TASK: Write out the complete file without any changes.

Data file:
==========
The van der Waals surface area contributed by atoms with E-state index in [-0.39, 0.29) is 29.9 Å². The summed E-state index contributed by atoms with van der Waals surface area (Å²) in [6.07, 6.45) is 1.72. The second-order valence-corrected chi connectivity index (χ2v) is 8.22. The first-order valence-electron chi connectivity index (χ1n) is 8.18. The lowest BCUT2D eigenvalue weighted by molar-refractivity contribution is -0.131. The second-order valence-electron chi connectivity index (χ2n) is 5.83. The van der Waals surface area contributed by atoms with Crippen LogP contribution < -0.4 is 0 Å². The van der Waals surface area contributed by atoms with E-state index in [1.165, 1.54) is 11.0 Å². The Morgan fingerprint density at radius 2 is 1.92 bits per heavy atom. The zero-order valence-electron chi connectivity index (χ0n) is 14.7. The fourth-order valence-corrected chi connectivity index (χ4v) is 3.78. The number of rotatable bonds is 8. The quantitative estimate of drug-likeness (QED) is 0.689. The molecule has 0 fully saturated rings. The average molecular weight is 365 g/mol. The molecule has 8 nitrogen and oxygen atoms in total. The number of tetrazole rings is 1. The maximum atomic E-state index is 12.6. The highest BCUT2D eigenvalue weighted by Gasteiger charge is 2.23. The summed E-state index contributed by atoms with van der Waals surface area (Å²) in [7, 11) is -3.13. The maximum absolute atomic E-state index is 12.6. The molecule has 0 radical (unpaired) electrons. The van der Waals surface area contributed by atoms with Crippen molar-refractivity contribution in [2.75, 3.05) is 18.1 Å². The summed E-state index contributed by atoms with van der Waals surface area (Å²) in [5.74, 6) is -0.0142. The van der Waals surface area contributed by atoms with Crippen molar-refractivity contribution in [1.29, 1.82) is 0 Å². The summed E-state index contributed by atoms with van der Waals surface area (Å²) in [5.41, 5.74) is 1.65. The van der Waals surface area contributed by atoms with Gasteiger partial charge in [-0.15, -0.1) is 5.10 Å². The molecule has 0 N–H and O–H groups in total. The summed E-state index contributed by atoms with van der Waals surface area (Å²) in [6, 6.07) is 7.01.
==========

The van der Waals surface area contributed by atoms with E-state index in [-0.39, 0.29) is 29.9 Å². The summed E-state index contributed by atoms with van der Waals surface area (Å²) in [6.07, 6.45) is 1.72. The second-order valence-corrected chi connectivity index (χ2v) is 8.22. The first-order valence-electron chi connectivity index (χ1n) is 8.18. The lowest BCUT2D eigenvalue weighted by molar-refractivity contribution is -0.131. The second-order valence-electron chi connectivity index (χ2n) is 5.83. The van der Waals surface area contributed by atoms with Crippen LogP contribution < -0.4 is 0 Å². The van der Waals surface area contributed by atoms with E-state index in [1.165, 1.54) is 11.0 Å². The Morgan fingerprint density at radius 2 is 1.92 bits per heavy atom. The zero-order valence-electron chi connectivity index (χ0n) is 14.7. The fourth-order valence-corrected chi connectivity index (χ4v) is 3.78. The number of rotatable bonds is 8. The quantitative estimate of drug-likeness (QED) is 0.689. The molecule has 0 fully saturated rings. The average molecular weight is 365 g/mol. The molecule has 8 nitrogen and oxygen atoms in total. The number of tetrazole rings is 1. The maximum atomic E-state index is 12.6. The highest BCUT2D eigenvalue weighted by Gasteiger charge is 2.23. The summed E-state index contributed by atoms with van der Waals surface area (Å²) in [7, 11) is -3.13. The maximum absolute atomic E-state index is 12.6. The molecule has 0 radical (unpaired) electrons. The van der Waals surface area contributed by atoms with Crippen molar-refractivity contribution in [2.75, 3.05) is 18.1 Å². The summed E-state index contributed by atoms with van der Waals surface area (Å²) in [5.74, 6) is -0.0142. The van der Waals surface area contributed by atoms with Crippen molar-refractivity contribution in [1.29, 1.82) is 0 Å². The summed E-state index contributed by atoms with van der Waals surface area (Å²) in [5.41, 5.74) is 1.65. The van der Waals surface area contributed by atoms with Gasteiger partial charge in [-0.15, -0.1) is 5.10 Å². The molecule has 0 N–H and O–H groups in total. The summed E-state index contributed by atoms with van der Waals surface area (Å²) in [6, 6.07) is 7.01.